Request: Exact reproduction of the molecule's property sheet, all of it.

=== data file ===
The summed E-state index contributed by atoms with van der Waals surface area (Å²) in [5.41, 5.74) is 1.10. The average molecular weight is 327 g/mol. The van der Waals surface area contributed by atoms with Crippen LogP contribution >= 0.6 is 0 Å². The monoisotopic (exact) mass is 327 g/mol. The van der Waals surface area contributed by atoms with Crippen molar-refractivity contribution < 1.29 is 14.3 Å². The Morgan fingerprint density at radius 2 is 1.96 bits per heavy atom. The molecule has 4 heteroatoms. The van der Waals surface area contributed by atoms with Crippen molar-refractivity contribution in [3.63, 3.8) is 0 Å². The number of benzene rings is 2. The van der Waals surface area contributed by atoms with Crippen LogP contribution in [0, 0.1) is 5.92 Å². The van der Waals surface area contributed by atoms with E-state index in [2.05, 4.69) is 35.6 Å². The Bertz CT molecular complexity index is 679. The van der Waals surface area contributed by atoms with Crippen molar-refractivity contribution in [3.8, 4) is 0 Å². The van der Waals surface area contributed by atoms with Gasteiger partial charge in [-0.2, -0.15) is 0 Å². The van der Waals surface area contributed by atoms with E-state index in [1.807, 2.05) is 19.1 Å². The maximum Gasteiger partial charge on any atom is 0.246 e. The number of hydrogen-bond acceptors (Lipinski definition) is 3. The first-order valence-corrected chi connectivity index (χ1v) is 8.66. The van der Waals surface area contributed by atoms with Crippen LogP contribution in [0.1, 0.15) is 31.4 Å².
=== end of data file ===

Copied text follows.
The summed E-state index contributed by atoms with van der Waals surface area (Å²) in [5.41, 5.74) is 1.10. The average molecular weight is 327 g/mol. The van der Waals surface area contributed by atoms with Crippen LogP contribution >= 0.6 is 0 Å². The monoisotopic (exact) mass is 327 g/mol. The van der Waals surface area contributed by atoms with Crippen molar-refractivity contribution < 1.29 is 14.3 Å². The Morgan fingerprint density at radius 2 is 1.96 bits per heavy atom. The molecule has 4 heteroatoms. The van der Waals surface area contributed by atoms with Crippen molar-refractivity contribution in [3.63, 3.8) is 0 Å². The number of benzene rings is 2. The van der Waals surface area contributed by atoms with Crippen LogP contribution in [0, 0.1) is 5.92 Å². The van der Waals surface area contributed by atoms with E-state index in [2.05, 4.69) is 35.6 Å². The Bertz CT molecular complexity index is 679. The van der Waals surface area contributed by atoms with Crippen molar-refractivity contribution in [3.8, 4) is 0 Å². The van der Waals surface area contributed by atoms with Gasteiger partial charge in [-0.2, -0.15) is 0 Å². The van der Waals surface area contributed by atoms with E-state index in [1.807, 2.05) is 19.1 Å². The maximum Gasteiger partial charge on any atom is 0.246 e. The number of hydrogen-bond acceptors (Lipinski definition) is 3. The first-order valence-corrected chi connectivity index (χ1v) is 8.66. The van der Waals surface area contributed by atoms with Crippen LogP contribution in [0.1, 0.15) is 31.4 Å².